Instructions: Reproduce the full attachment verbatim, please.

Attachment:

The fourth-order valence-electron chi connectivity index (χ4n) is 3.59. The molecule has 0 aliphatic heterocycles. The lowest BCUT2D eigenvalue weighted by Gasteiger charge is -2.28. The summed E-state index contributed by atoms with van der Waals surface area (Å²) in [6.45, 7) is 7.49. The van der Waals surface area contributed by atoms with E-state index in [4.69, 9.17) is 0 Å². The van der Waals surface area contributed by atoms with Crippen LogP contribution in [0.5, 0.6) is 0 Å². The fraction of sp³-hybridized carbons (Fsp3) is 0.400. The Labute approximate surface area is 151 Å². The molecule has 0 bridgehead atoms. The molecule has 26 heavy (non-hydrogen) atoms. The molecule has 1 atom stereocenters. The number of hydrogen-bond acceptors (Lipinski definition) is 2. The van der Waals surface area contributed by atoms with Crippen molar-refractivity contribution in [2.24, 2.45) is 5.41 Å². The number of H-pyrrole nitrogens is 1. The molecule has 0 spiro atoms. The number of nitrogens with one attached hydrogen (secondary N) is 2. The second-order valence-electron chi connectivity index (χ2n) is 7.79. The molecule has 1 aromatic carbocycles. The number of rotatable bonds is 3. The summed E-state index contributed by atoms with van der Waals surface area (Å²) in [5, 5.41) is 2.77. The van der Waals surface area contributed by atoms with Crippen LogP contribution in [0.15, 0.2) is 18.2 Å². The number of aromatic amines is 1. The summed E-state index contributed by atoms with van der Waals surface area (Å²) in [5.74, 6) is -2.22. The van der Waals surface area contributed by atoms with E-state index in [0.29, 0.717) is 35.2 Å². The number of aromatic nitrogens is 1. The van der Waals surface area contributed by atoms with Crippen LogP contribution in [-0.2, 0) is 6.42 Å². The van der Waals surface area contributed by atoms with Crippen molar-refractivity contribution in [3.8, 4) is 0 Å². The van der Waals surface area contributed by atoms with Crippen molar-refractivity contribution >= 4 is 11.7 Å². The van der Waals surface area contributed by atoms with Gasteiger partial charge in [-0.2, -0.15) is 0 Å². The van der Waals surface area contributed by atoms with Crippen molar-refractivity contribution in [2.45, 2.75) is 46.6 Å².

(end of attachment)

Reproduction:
The fourth-order valence-electron chi connectivity index (χ4n) is 3.59. The molecule has 0 aliphatic heterocycles. The lowest BCUT2D eigenvalue weighted by Gasteiger charge is -2.28. The summed E-state index contributed by atoms with van der Waals surface area (Å²) in [6.45, 7) is 7.49. The van der Waals surface area contributed by atoms with E-state index in [4.69, 9.17) is 0 Å². The van der Waals surface area contributed by atoms with Crippen LogP contribution in [0.5, 0.6) is 0 Å². The fraction of sp³-hybridized carbons (Fsp3) is 0.400. The Labute approximate surface area is 151 Å². The molecule has 0 bridgehead atoms. The molecule has 26 heavy (non-hydrogen) atoms. The molecule has 1 atom stereocenters. The number of hydrogen-bond acceptors (Lipinski definition) is 2. The van der Waals surface area contributed by atoms with Crippen molar-refractivity contribution in [2.24, 2.45) is 5.41 Å². The number of H-pyrrole nitrogens is 1. The molecule has 0 spiro atoms. The number of nitrogens with one attached hydrogen (secondary N) is 2. The second-order valence-electron chi connectivity index (χ2n) is 7.79. The molecule has 1 aromatic carbocycles. The number of rotatable bonds is 3. The summed E-state index contributed by atoms with van der Waals surface area (Å²) in [5, 5.41) is 2.77. The van der Waals surface area contributed by atoms with Crippen LogP contribution in [0.15, 0.2) is 18.2 Å². The number of aromatic amines is 1. The summed E-state index contributed by atoms with van der Waals surface area (Å²) in [5.74, 6) is -2.22. The van der Waals surface area contributed by atoms with E-state index in [0.29, 0.717) is 35.2 Å². The number of aromatic nitrogens is 1. The van der Waals surface area contributed by atoms with Crippen LogP contribution in [-0.2, 0) is 6.42 Å². The van der Waals surface area contributed by atoms with Crippen molar-refractivity contribution in [3.8, 4) is 0 Å². The van der Waals surface area contributed by atoms with Crippen molar-refractivity contribution >= 4 is 11.7 Å². The van der Waals surface area contributed by atoms with Gasteiger partial charge in [-0.2, -0.15) is 0 Å². The van der Waals surface area contributed by atoms with Crippen molar-refractivity contribution in [2.45, 2.75) is 46.6 Å².